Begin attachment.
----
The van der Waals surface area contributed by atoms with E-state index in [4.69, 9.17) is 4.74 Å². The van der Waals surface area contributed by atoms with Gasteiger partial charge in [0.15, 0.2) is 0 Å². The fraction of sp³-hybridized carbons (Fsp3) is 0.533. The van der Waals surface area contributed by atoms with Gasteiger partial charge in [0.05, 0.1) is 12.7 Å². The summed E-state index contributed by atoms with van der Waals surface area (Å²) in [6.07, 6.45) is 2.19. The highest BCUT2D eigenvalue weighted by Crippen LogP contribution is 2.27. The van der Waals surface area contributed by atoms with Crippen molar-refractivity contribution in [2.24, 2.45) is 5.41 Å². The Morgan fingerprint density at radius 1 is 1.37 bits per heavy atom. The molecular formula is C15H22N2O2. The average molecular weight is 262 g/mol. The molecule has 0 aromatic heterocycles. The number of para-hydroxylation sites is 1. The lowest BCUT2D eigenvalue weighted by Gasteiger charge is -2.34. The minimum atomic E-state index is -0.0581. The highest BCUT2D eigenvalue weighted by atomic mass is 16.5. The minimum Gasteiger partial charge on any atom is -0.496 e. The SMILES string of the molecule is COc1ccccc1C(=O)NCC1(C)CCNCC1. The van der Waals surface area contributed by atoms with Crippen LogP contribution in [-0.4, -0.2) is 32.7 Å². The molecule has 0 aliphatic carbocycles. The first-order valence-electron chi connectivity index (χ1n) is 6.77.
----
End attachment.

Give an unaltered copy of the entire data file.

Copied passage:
The van der Waals surface area contributed by atoms with E-state index in [4.69, 9.17) is 4.74 Å². The van der Waals surface area contributed by atoms with Gasteiger partial charge in [0.15, 0.2) is 0 Å². The fraction of sp³-hybridized carbons (Fsp3) is 0.533. The van der Waals surface area contributed by atoms with Gasteiger partial charge in [0.05, 0.1) is 12.7 Å². The summed E-state index contributed by atoms with van der Waals surface area (Å²) in [6.07, 6.45) is 2.19. The highest BCUT2D eigenvalue weighted by Crippen LogP contribution is 2.27. The van der Waals surface area contributed by atoms with Crippen molar-refractivity contribution in [2.24, 2.45) is 5.41 Å². The Morgan fingerprint density at radius 1 is 1.37 bits per heavy atom. The molecular formula is C15H22N2O2. The average molecular weight is 262 g/mol. The molecule has 0 aromatic heterocycles. The number of para-hydroxylation sites is 1. The lowest BCUT2D eigenvalue weighted by Gasteiger charge is -2.34. The minimum atomic E-state index is -0.0581. The highest BCUT2D eigenvalue weighted by atomic mass is 16.5. The minimum Gasteiger partial charge on any atom is -0.496 e. The SMILES string of the molecule is COc1ccccc1C(=O)NCC1(C)CCNCC1. The van der Waals surface area contributed by atoms with Crippen LogP contribution in [-0.4, -0.2) is 32.7 Å². The molecule has 0 aliphatic carbocycles. The first-order valence-electron chi connectivity index (χ1n) is 6.77.